Below is our Chief Lobbyist Gary Daniels' proponent testimony on House Bill 1. This was delivered to the Senate Judiciary Committee on January 22, 2020.
To Chairman Eklund, Vice Chair Manning, Ranking Member Thomas, and members of the Senate Judiciary Committee, thank you for this opportunity to present proponent testimony on House Bill 1.
House Bill 1 is positive movement in the right direction regarding criminal justice reform in Ohio. With a prison system dangerously overcrowded for decades and a persistent belief we can arrest, convict and incarcerate our way out of Ohio's drug and other problems, acknowledgment the system needs to change is always welcome.
HB 1 is perhaps best understood as the latest of a series of bills over past sessions of the Ohio General Assembly regarding two specific subjects - intervention in lieu of conviction and record sealing.
Intervention in lieu of conviction is an opportunity for a defendant to benefit from alternatives to prison via a plan developed by and overseen by a court. The goal is keeping people from entering prison.
HB 1 expands intervention in lieu of conviction in several ways: I) For those with drug and alcohol problems that led to their offense, the court must hold a hearing, 2) a presumption in state law for intervention in lieu of conviction unless a court believes it would be inappropriate, 3) a requirement that judges state on the record why intervention in lieu of conviction was denied, when it is, and 4) places a five-year cap on intervention plans.
With regard to record sealing, HB 1 increases the number of offenses eligible for sealing and also shortens the amount of time under which one may apply for sealing when the issue is multiple charges and convictions arising from the same act.
Record sealing provides an opportunity for those who have, as they say, done the crime and done the time, to try and put that period of their life behind them. As this committee is aware, felony records follow many of your constituents around for the rest of their lives, negatively affecting their employment, housing, education, and more. For this reason, Ohio continues to expand record sealing, including with HB 1.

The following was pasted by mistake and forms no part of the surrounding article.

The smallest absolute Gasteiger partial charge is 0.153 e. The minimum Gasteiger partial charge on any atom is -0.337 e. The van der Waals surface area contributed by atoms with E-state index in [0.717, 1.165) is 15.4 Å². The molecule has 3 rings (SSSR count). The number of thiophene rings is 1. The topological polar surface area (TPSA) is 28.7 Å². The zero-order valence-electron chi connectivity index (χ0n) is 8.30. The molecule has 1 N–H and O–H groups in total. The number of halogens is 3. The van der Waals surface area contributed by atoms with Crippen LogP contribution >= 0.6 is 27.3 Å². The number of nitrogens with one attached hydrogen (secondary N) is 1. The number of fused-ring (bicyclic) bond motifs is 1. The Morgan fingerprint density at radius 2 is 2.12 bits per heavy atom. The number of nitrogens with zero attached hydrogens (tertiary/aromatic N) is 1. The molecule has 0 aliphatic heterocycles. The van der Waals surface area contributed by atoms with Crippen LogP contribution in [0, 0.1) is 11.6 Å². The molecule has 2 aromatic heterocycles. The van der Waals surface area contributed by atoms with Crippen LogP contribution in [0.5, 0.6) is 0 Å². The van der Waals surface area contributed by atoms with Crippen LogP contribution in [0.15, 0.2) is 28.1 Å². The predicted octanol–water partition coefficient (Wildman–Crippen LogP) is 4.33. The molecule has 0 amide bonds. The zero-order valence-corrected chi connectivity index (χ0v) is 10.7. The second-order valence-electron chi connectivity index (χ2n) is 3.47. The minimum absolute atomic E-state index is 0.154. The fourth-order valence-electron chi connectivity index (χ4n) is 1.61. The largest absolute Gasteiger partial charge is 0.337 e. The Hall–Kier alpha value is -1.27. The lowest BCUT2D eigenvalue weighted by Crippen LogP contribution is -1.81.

While we support HB 1, the ACLU of Ohio also cautions this committee regarding its potential impact. The expansion of intervention in lieu of conviction found in the bill ultimately may not be as beneficial as hoped. While HB 1 provides greater opportunity for and presumes intervention in lieu of conviction, judges may still deny it. With HB 1, they only have to be more transparent regarding those denials.
Of course, requiring data collection and reporting in HB 1 so we can determine how it is or is not working after passage would be a significant improvement. As well, in an age where so much information can be found online, record sealing does help but also has its limitations. I mention both of these variables because they will impact HB 1's overall effectiveness.
We are also concerned HB 1 is framed by some proponents as an alternative to Senate Bill 3, the drug-sentencing bill currently under consideration in the Senate. The ACLU of Ohio rejects this thinking. Much-needed reform of our criminal justice system should never be limited to one bill. In truth, Ohio needs much, much more than HB 1 and SB 3.
Still, HB 1 is welcome progress and the ACLU of Ohio greatly appreciates its introduction and the work of sponsors, proponents, and stakeholders to pass it. Accordingly, we encourage this committee's approval of House Bill I.